Finally just because a cities population has been in decline doesn’t mean it is going to disappear. there has been a shift back to regional and rural living in very recent times. many people recognise that life style is more important than trying to make a living in the rat race, these people are selling properties fetching record prices in Melb and Sydney and moving into better homes in less expensive areas.
westanbrewzaParticipant@brewzaJoin Date: 2003Post Count: 1
Where do we find these +ve c/f properties and who do we pay the finders fee to. I’m keen to find out more.
brewzaEcclesMember@ecclesJoin Date: 2003Post Count: 69
Where is Cobar? Can someone give me the number for the local real estate agent so I can see if there are any properties worth considering.
Cobar is north west of Dubbo NSW about 2hours it is a mining area (large transient population). It isn’t everybodies cup of tea, dry, hot and plonked in the middle of nowhere but really a lot of people rent there because of the mines.
02 68362402 Elders Real Estate
If the good die young then I will live foreverkendallMember@kendallJoin Date: 2003Post Count: 1
I think there’s another important point worth mentioning here. and that is if these +ve c/f properties qualify for finance. Generally speaking, the town needs a population of 10K plus Even then, the lending institution may restrict the LVR to a max of 75%
Eric………..jackadderMember@jackadderJoin Date: 2003Post Count: 16
Isn’t it kind of pointless to throw up all the negatives such as “you’ll never get finance” when we know people who have dozens or even hundreds of proerties with no problem??
With -ve properties, you pour in money until you can afford no more (unually 2-3). Then you have to SELL them to get your money back. So you have a profit (maybe) but no more investment. You have to start all over again by buying more properties.
Also, with a REAL average annual growth of only 3% over the last 20 years, there are a lot of -ve gearers who didn’t make any money at all.
The point of cashflow is not that you make a million dollars in the first 3 years, but that you slowly build an income stream which will last for life and let you retire if you wish.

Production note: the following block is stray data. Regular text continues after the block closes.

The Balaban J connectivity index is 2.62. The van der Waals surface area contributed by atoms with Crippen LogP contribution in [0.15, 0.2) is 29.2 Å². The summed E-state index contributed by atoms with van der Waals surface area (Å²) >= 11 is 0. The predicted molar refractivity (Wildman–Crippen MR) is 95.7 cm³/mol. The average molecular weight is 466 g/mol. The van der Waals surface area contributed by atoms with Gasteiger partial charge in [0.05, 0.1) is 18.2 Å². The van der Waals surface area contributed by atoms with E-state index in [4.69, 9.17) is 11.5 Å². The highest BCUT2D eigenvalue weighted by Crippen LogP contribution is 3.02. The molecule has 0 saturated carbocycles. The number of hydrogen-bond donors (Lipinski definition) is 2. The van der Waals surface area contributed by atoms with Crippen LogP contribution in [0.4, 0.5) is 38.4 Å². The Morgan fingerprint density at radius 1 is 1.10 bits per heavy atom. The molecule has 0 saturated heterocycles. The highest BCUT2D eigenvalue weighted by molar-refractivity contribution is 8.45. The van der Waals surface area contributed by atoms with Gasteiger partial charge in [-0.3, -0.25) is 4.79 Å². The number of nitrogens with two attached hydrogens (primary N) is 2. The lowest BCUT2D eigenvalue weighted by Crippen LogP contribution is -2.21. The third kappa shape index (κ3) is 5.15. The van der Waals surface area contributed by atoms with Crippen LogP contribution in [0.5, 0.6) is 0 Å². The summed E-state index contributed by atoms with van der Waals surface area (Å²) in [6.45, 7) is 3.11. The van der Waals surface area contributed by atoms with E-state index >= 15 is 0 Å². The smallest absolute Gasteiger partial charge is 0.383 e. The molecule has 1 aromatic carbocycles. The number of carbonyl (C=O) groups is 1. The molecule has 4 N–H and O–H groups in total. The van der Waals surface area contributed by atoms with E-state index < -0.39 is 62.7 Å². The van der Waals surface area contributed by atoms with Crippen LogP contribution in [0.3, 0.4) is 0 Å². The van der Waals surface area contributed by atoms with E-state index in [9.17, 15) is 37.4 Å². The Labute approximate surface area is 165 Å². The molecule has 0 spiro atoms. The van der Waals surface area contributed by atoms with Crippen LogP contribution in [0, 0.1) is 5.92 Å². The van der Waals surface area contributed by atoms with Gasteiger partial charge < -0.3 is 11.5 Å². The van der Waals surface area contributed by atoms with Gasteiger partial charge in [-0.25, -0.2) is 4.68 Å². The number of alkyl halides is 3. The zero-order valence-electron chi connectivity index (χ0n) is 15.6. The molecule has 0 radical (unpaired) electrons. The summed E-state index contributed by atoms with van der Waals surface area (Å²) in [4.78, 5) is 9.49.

I don’t believe all of Steve’s properties are in areas that have something wrong with them or where something is about to go wrong. And yes, there ARE people such as retirees who buy shares and live off the dividends rather than speculating on what might happen to the price.
Im not comparing postive cashflow properties to Sydney in general, I’m comparing them to decent properties in the eastern suburbs. Purchasing 100 studios in Bondi is not going to put you on the Rich 200 list for example. I purchased a property in Vaucluse in ’99 for $2,300,000 and had it rented for $2,000 a week. This time last year I was paid $4,970,000 for it. I didn’t go anywhere to invest the profit thats for sure.vluu27Member@vluu27Join Date: 2003Post Count: 59
Please teach me oh master. Holy cow. Thats profiting 2 mill plus in one deal.
My hat off to you.
there was a recent thread (or a couple of them) called finder’s fees, spotters fees, –
do a search,
if no luck start a new thread
all I remember is that there were people from this forum that were interested in passing on deals they’d found but couldn’t get
there are some ‘legit’ businesses doing the same kind of thing such as richmastery.co.nz for NZ deals
*eyes popping out on stalks*
when’s YOUR book coming out!! Wow!
Is your last name Packer or something?
Am i allowed to ask some questions – or even take you out to lunch!??? (really!)
Like was that your first home purchase?
Did you have a huge-paying job or other income streams to be able to borrow that much? (i.e. you must have been able to service the debt even if it was vacant?)
Either that or you bought with cash…the mind boggles –
Anyway, how did you make your money – business? Shares? real estate? Basically how did you get to that point?
or were you born there?
“Purchasing 100 studios in Bondi is not going to put you on the Rich 200 list for example.”
Well – it might not. (i take it you are on the rich list 200?)
But don’t you think it would be a good start? I mean, bondi beachfront is always going to hold it’s value surely? And at the ‘bottom of the market’ it’s always going to have a large rental base, no matter what happens to the economy – right?
more than you can say about top end millionaire homes…?
Interesting that you sold it now. What does that say about what you think might have happened if you’d held on to it?
Yeah and if one was in the realm of buying 100 bondi beach studios, surely it would make sense to buy blocks?
anyway – it’s all very interesting!